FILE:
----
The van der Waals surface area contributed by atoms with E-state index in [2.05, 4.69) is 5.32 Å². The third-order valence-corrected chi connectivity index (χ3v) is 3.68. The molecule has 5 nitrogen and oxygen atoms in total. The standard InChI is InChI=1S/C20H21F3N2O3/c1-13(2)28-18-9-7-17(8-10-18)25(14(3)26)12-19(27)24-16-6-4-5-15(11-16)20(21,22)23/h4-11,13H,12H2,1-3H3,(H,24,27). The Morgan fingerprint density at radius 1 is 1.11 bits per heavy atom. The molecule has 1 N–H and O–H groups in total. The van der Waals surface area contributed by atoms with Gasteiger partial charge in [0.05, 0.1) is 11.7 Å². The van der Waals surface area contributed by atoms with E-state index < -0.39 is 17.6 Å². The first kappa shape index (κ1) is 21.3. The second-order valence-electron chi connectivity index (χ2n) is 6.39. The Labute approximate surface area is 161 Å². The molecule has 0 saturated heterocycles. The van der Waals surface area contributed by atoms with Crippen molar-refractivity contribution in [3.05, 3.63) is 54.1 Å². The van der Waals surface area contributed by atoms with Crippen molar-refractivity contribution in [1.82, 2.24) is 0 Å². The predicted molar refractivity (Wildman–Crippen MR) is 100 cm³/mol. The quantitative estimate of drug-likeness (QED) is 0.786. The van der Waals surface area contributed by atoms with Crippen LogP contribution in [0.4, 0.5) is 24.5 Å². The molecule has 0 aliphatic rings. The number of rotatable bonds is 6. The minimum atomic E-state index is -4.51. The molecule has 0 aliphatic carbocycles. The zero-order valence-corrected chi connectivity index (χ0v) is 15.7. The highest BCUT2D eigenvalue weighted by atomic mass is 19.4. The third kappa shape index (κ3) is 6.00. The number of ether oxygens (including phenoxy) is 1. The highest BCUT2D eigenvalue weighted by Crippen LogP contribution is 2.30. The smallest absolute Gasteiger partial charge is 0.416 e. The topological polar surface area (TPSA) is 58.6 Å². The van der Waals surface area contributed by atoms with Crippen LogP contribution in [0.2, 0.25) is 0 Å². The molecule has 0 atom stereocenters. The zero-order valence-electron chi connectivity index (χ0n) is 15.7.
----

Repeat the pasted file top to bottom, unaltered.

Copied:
The van der Waals surface area contributed by atoms with E-state index in [2.05, 4.69) is 5.32 Å². The third-order valence-corrected chi connectivity index (χ3v) is 3.68. The molecule has 5 nitrogen and oxygen atoms in total. The standard InChI is InChI=1S/C20H21F3N2O3/c1-13(2)28-18-9-7-17(8-10-18)25(14(3)26)12-19(27)24-16-6-4-5-15(11-16)20(21,22)23/h4-11,13H,12H2,1-3H3,(H,24,27). The Morgan fingerprint density at radius 1 is 1.11 bits per heavy atom. The molecule has 1 N–H and O–H groups in total. The van der Waals surface area contributed by atoms with Gasteiger partial charge in [0.05, 0.1) is 11.7 Å². The van der Waals surface area contributed by atoms with E-state index < -0.39 is 17.6 Å². The first kappa shape index (κ1) is 21.3. The second-order valence-electron chi connectivity index (χ2n) is 6.39. The Labute approximate surface area is 161 Å². The molecule has 0 saturated heterocycles. The van der Waals surface area contributed by atoms with Crippen molar-refractivity contribution in [3.05, 3.63) is 54.1 Å². The van der Waals surface area contributed by atoms with Crippen molar-refractivity contribution in [1.82, 2.24) is 0 Å². The predicted molar refractivity (Wildman–Crippen MR) is 100 cm³/mol. The quantitative estimate of drug-likeness (QED) is 0.786. The van der Waals surface area contributed by atoms with Crippen LogP contribution in [0.4, 0.5) is 24.5 Å². The molecule has 0 aliphatic rings. The number of rotatable bonds is 6. The minimum atomic E-state index is -4.51. The molecule has 0 aliphatic carbocycles. The zero-order valence-corrected chi connectivity index (χ0v) is 15.7. The highest BCUT2D eigenvalue weighted by atomic mass is 19.4. The third kappa shape index (κ3) is 6.00. The number of ether oxygens (including phenoxy) is 1. The highest BCUT2D eigenvalue weighted by Crippen LogP contribution is 2.30. The smallest absolute Gasteiger partial charge is 0.416 e. The topological polar surface area (TPSA) is 58.6 Å². The van der Waals surface area contributed by atoms with Crippen LogP contribution in [0.2, 0.25) is 0 Å². The molecule has 0 atom stereocenters. The zero-order valence-electron chi connectivity index (χ0n) is 15.7.